Health

Pesticide-Laced Weed is Back on the Market

Behind the move: oversight problems and greedy businesses

Reduced thinking, reduced memory function, reduced learning ability. These are just a few of the potential consequences of inhaling or ingesting marijuana for those between the ages of 13 and 38, generally speaking.

Add to that an average loss of eight IQ points, according to the National Institute on Drug Abuse, and mental abilities that do not fully return in those who quit marijuana as adults. Now, throw on pesticides that could be further toxic to your health or damage your nervous system.

Why would anyone want to start this stuff?

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While popular culture suggests a shift in terms of how detrimental marijuana is for one’s health, the drug actually can create serious problems for users as well as the lives of others close to them.

States that have legalized the use of marijuana for both recreational and medicinal purposes are scrambling to catch up to the money train that is driving its proliferation. They’re also scrambling to catch up to the lack of laws regulating what’s in any of it — as well as the lack of labs certified to test products in order to determine whether or not any of this is safe to sell to consumers.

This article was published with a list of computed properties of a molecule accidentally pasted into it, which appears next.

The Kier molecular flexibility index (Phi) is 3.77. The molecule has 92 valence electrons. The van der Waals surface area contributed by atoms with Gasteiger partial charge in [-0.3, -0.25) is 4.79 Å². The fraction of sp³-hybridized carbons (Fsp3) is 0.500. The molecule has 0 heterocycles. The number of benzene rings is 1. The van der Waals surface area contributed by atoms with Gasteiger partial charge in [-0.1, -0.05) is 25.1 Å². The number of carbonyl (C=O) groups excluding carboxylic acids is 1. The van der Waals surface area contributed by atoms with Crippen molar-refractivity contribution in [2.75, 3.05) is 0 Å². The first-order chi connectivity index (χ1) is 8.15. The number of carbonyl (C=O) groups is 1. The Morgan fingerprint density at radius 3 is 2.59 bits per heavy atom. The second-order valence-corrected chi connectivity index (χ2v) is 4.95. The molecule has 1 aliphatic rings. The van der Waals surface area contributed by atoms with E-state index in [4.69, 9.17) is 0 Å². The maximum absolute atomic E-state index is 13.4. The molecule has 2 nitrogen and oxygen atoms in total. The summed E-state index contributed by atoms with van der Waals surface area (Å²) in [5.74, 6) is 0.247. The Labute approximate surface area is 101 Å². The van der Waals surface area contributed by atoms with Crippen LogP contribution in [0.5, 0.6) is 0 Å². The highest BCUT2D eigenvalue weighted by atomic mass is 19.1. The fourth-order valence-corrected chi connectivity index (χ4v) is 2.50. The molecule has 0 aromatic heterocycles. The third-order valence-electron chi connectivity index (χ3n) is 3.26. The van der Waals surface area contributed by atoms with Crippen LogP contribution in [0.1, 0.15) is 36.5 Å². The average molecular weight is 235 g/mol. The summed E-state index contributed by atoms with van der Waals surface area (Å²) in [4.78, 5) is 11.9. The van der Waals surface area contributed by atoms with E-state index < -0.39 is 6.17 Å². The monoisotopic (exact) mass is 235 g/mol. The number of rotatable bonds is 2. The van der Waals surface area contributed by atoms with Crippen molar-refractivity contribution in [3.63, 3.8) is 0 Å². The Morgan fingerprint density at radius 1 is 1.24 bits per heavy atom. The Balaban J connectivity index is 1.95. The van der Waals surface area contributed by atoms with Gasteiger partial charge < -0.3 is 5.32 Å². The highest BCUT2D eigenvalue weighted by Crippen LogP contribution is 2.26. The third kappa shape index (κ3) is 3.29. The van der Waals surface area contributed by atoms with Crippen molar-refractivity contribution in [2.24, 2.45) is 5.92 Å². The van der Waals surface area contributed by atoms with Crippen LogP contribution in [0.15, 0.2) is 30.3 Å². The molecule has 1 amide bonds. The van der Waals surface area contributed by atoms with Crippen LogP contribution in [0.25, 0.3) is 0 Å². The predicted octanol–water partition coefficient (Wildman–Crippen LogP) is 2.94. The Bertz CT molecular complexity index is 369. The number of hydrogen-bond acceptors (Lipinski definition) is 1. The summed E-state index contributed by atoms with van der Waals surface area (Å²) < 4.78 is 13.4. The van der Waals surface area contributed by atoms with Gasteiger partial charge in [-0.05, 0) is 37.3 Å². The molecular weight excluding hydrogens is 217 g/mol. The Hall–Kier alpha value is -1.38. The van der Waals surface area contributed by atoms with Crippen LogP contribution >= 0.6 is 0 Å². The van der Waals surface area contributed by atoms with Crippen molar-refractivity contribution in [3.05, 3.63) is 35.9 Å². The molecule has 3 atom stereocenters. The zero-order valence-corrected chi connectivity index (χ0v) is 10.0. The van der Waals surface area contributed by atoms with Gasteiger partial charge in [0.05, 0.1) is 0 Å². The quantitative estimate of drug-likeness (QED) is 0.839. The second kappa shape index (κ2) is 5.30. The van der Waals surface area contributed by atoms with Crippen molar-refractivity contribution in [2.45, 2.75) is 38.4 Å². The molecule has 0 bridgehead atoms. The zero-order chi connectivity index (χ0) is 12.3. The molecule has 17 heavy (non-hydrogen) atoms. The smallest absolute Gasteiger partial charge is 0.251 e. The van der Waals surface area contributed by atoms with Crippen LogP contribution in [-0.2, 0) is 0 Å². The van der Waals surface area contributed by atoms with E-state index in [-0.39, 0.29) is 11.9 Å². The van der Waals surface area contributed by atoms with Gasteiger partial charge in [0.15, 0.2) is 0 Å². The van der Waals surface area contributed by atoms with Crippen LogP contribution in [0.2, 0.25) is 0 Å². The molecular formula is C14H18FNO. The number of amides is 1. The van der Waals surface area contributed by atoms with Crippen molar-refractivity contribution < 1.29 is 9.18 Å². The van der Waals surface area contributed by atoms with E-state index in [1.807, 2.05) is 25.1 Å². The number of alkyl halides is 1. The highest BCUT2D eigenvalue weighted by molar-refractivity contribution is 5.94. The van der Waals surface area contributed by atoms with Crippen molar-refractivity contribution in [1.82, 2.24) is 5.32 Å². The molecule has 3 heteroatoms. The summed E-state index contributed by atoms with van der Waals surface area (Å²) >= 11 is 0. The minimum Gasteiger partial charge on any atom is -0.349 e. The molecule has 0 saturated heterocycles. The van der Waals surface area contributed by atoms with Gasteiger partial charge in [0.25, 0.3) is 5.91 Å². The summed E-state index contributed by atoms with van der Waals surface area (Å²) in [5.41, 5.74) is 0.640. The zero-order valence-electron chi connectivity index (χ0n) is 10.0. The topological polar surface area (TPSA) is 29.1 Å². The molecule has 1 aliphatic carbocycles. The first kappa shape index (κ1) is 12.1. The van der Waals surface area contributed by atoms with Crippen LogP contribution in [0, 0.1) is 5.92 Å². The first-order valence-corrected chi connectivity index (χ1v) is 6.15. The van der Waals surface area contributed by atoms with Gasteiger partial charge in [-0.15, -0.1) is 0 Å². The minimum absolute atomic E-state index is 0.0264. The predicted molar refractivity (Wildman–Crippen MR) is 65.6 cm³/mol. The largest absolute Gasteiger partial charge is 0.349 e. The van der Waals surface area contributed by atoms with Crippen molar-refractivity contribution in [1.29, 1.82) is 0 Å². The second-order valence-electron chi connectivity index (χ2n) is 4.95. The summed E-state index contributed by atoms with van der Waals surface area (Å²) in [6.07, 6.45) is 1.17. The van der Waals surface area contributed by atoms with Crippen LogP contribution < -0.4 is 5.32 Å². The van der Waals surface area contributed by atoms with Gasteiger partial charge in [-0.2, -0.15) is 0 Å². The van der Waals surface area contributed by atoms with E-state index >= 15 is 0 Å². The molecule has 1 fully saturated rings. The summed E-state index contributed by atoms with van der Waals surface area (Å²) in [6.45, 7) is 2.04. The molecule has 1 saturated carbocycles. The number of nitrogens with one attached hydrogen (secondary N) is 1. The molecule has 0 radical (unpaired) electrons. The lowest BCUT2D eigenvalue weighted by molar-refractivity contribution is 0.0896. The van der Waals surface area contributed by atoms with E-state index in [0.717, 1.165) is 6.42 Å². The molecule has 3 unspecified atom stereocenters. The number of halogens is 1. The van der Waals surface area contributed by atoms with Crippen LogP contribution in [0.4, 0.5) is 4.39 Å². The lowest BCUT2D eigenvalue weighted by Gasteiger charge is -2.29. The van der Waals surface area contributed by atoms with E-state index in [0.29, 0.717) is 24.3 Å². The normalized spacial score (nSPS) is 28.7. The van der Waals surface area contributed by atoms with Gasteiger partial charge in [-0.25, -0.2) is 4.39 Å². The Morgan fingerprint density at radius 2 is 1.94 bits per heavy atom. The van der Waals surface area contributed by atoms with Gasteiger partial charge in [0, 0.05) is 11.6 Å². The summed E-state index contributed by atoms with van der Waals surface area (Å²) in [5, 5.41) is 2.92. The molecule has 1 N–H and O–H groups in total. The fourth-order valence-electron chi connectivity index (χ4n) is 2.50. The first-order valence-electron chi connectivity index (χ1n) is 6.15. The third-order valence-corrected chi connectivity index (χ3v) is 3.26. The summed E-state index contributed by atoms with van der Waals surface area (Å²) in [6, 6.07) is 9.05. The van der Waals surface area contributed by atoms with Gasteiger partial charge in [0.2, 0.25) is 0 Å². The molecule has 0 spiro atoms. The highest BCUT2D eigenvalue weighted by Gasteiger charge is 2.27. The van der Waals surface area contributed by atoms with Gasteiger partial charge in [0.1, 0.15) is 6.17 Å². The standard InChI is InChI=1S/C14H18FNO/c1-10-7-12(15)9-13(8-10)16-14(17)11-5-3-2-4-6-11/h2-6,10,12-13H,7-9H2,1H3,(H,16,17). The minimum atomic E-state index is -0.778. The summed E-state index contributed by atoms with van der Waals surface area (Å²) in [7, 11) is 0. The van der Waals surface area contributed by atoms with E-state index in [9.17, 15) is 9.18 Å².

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The city of Denver, for example, recently re-released for sale more than 28,000 packages of marijuana-infused edibles. These edibles were recalled late last year because they tested positive for pesticides that are banned for use on cannabis.

The release comes despite the fact that Colorado Governor John Hickenlooper issued an executive order in November of 2015 mandating all contaminated cannabis be destroyed as “a risk to public health” and “a threat to public safety.”

“We have different jurisdictions and different pieces of the public realm that we’re responsible for,” said Dan Rowland, a spokesman for the Denver Department of Marijuana Policy.

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“The executive order is guidance to the state agencies. It’s information that should be out there and we’re glad that it is,” Rowland told LifeZette. “But right now the state is working on its own challenges, getting testing labs certified and that sort of thing.”